Alan Bowness played a major role in shaping key aspects of this country’s artistic landscape. He was much and rightly lauded, with a CBE in 1976 and a knighthood in 1988. The Courtauld owes him much, we cherished his friendship, enthusiasm, engagement and support and we will miss him greatly.
Deborah Swallow, Märit Rausing Director, The Courtauld
Alan Bowness at The Courtauld
When Alan Bowness joined the teaching staff at the Courtauld in 1957, Anthony Blunt had been Director for ten years. Blunt balanced his scholarship in pre-modern European art and architecture with an actively engaged interest in 20th Century art. It was logical for him to see 19th and 20th Century art history as an area for the Institute to expand into, and indeed postgraduate research in early 20th Century art was already underway in the 1950s. Blunt would continue to lecture to students on Picasso until 1969.
It was Alan Bowness, however, as the first specialist in later 19th and 20th Century art to be appointed to a full-time post at the Courtauld, who led the teaching of what was then called ‘modern period art history’ between the late 1950s and 1980. This was a time of growth for the Institute, especially noticeable in the ‘modern department’. Shaped by and led by Bowness, the department was responsible for the formation of a generation of art historians, curators and critics committed to the rigorous analysis of visual art right across the period between the Pre-Raphaelites and modernism. Bowness’s own approach focused on the artwork itself and on the histories of artists, but he encouraged students to open up contextual perspectives too. Above all, it was the way he bridged the historical and the contemporary that made his leadership of the department so fruitful. The doctoral theses he guided took on topics that ranged from Monet and van Gogh to Henry Moore and art and politics in the decade following the Second World War.
Though himself as a postgraduate a specialist in 19th Century French art, he brought to The Courtauld job what was then a uniquely wide range of interests and contacts reaching as far as the contemporary British art world. His work with the Arts Council before taking up his Courtauld lectureship had deepened his commitment to modernism, and, as modernism emerged as a force in British art, his role was key. He was at the centre of a remarkable network of friends and allies – artists, critics, gallerists and curators – which meant that if a student planned to research Henry Moore’s drawings, or Naum Gabo’s relationship with Barbara Hepworth, he not only offered ideas but introductions to the artists themselves.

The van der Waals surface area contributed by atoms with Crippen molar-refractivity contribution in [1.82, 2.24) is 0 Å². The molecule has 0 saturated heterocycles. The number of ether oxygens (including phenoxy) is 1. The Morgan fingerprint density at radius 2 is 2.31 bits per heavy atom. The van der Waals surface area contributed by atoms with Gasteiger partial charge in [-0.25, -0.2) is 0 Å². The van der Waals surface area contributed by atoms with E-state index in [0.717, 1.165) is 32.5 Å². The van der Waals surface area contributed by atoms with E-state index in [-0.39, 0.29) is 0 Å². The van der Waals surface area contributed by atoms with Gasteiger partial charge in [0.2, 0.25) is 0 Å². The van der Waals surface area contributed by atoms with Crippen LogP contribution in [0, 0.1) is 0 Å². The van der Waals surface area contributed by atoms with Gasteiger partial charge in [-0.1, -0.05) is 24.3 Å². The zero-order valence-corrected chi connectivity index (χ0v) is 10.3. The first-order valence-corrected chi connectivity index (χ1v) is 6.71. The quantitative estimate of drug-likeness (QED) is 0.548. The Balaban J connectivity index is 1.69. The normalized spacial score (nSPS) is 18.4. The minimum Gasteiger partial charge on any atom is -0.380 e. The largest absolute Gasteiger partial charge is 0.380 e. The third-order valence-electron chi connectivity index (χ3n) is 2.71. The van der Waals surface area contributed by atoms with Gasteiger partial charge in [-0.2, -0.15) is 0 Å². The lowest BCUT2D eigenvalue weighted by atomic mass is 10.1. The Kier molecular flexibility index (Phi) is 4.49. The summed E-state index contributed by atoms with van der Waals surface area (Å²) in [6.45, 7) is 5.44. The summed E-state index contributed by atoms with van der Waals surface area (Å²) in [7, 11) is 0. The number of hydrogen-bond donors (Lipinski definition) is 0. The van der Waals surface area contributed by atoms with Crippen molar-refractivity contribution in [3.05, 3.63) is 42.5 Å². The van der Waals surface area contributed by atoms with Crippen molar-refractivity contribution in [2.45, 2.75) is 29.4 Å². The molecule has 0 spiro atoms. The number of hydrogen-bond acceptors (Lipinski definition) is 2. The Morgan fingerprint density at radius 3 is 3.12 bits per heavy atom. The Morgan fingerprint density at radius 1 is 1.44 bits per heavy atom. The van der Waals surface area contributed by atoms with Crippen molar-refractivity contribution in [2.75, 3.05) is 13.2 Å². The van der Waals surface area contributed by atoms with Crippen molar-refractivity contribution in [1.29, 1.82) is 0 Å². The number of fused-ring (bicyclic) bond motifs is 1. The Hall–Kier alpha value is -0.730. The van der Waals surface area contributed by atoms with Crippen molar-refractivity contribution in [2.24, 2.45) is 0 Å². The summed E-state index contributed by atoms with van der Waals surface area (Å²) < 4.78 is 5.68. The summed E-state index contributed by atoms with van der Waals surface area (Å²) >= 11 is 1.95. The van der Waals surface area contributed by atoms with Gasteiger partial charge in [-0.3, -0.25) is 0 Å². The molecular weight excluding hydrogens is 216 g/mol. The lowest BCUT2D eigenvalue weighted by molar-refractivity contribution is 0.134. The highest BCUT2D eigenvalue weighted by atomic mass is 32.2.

At a moment when academic art history was resistant to work on the recent past as a misleading merger of history and criticism, too close to journalism, he insisted that contemporary artists were not only creative forces demanding a response but living archives to be questioned and studied. He showed that art history and contemporary art belong together. In Britain through the 20th Century, after all, there had been practicing artists like Roger Fry and Lawrence Gowing who had written important art history and criticism, while John Golding, who joined him in the ‘modern department’ in 1961, was a painter-art-historian too.
Finally, Alan Bowness’s move to become Director of the Tate in 1980 underlines his conviction – a conviction that left its mark on many Courtauld students – that research-based art history and exhibition making should have a public as well as a scholarly mission.
Christopher Green, Professor Emeritus, The Courtauld